This is composed of eight short stories that take place in the same fantasy world. Main characters from some stories occasionally have cameo appearances in other stories. If I had to briefly describe this volume, I'd say it's slice-of-life m/m Hogwarts by way of Zootopia.
I really wanted to love this. Honestly, I expected to love this. It's by the creator of The Girl From the Other Side, a series I've enjoyed so far (I've read the first four volumes), the furries on the cover looked appealing, and I'd heard it was sweet.
Some of the stories were sweet. I count the story involving the bear and human (young wizard?) and the story about the deer and lizard in that category. The story about the unicorn and the griffon was nice too - not necessarily sweet, but certainly warm. Although I would have liked it to go on just a bit longer, long enough to confirm that the unicorn had definitely finally found someone he could trust.
The characters weren't just humans who looked like animals - they all retained some of their animal characteristics, which often played a part in the volume's stories. Usually it was little things: the unicorn could tell whether someone was a virgin or not, and the peacock fanned out his magnificent feathers whenever he went out courting. In some stories, however, the characters' animal characteristics played a bigger role. I enjoyed this in the story about the deer and the lizard - it took place in winter and featured a snuggling arrangement between the coldblooded lizard and his warmblooded roommate. However, things got a little too intense for me during the story about the bats (food regurgitation that morphs into the beginnings of sexual exploration) and the story about the wolf and the goat (the line between "I want you" and "I want to eat you for lunch" is distressingly thin).
There were three stories I didn't like. The very first story was one of those: a hare slipped his secret crush, a more academically gifted Siamese cat, a love potion designed to make him do whatever the hare wanted him to do, fall asleep, and then wake up with no memory of what happened. So, basically a magical date rape drug. The hare only used it to get a kiss (there is no sex in this volume, just occasional kisses), but it still grossed me out. The other story I really disliked was the one about the peacock and the crow. What the crow did was neither sweet nor okay. I found myself hoping that the peacock would eventually discover what he'd done and ditch him. The story about the dragon teacher and his much younger orphaned dragon student didn't quite cross my personal lines - the dragon teacher didn't act on his budding feelings and hadn't even yet realized how he felt - but I disliked Nagabe's presentation of the teacher's feelings as sweet and romantic.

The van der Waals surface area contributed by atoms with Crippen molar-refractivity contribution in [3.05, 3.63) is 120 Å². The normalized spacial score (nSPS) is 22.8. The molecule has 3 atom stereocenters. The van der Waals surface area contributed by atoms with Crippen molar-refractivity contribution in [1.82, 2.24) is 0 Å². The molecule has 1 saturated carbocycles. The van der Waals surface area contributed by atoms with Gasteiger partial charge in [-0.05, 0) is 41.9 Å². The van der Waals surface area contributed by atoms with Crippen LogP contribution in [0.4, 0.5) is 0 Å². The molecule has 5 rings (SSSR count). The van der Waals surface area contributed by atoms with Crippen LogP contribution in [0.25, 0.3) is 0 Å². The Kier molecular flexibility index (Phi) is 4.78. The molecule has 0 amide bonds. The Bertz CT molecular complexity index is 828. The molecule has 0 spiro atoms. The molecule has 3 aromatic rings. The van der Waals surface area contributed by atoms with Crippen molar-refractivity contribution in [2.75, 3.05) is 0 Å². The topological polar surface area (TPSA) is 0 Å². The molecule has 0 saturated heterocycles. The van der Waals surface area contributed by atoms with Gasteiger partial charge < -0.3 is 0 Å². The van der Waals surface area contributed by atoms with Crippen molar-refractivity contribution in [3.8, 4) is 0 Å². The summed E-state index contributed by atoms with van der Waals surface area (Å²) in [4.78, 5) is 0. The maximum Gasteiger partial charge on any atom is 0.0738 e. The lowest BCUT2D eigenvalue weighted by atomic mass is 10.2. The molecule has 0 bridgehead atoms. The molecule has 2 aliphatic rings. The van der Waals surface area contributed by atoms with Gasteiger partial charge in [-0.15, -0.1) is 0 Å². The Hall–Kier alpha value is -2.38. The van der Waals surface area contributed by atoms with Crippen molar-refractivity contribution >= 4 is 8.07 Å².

I really liked Nagabe's character designs and artwork, and I liked a couple of the stories enough to want to reread them. I just wish I'd liked the overall volume more. Also, wow, this has a lot of unrequited love.
Each story includes two info boxes about the animals the main characters were based on. The volume ends with eight four-panel comics, one for each story in volume, as well as a comic-style afterword by Nagabe that's very much "I love furries, and so will you!"
That's my 3 stars of "ehh, I don't know" rating right there.
(Original review posted on A Library Girl's Familiar Diversions.)